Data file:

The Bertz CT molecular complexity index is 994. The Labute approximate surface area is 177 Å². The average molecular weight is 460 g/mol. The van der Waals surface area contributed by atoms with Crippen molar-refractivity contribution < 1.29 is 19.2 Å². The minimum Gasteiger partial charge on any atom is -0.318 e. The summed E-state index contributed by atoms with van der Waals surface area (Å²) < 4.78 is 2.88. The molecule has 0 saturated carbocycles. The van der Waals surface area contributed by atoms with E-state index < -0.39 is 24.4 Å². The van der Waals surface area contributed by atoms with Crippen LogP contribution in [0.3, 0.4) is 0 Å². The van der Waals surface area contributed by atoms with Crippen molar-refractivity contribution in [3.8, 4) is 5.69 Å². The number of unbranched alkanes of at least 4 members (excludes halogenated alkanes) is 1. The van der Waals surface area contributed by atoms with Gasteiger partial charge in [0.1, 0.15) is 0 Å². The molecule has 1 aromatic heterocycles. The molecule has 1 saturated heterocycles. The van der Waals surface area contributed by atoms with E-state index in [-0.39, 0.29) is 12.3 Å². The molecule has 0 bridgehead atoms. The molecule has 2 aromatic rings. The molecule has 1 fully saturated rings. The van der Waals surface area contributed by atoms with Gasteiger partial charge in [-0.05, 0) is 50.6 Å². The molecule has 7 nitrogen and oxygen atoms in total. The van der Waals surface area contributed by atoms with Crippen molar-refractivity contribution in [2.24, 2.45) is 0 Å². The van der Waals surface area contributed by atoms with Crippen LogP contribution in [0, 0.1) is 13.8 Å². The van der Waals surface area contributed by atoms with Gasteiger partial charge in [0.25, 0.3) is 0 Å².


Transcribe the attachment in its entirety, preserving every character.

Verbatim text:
The Bertz CT molecular complexity index is 994. The Labute approximate surface area is 177 Å². The average molecular weight is 460 g/mol. The van der Waals surface area contributed by atoms with Crippen molar-refractivity contribution < 1.29 is 19.2 Å². The minimum Gasteiger partial charge on any atom is -0.318 e. The summed E-state index contributed by atoms with van der Waals surface area (Å²) < 4.78 is 2.88. The molecule has 0 saturated carbocycles. The van der Waals surface area contributed by atoms with E-state index < -0.39 is 24.4 Å². The van der Waals surface area contributed by atoms with Crippen LogP contribution in [0.3, 0.4) is 0 Å². The van der Waals surface area contributed by atoms with Crippen molar-refractivity contribution in [3.8, 4) is 5.69 Å². The number of unbranched alkanes of at least 4 members (excludes halogenated alkanes) is 1. The van der Waals surface area contributed by atoms with Gasteiger partial charge in [0.1, 0.15) is 0 Å². The molecule has 1 aromatic heterocycles. The molecule has 1 saturated heterocycles. The van der Waals surface area contributed by atoms with E-state index in [-0.39, 0.29) is 12.3 Å². The molecule has 0 bridgehead atoms. The molecule has 2 aromatic rings. The molecule has 1 fully saturated rings. The van der Waals surface area contributed by atoms with Gasteiger partial charge in [-0.05, 0) is 50.6 Å². The molecule has 7 nitrogen and oxygen atoms in total. The van der Waals surface area contributed by atoms with Crippen molar-refractivity contribution in [2.24, 2.45) is 0 Å². The van der Waals surface area contributed by atoms with Crippen LogP contribution in [0, 0.1) is 13.8 Å². The van der Waals surface area contributed by atoms with Gasteiger partial charge in [0.25, 0.3) is 0 Å².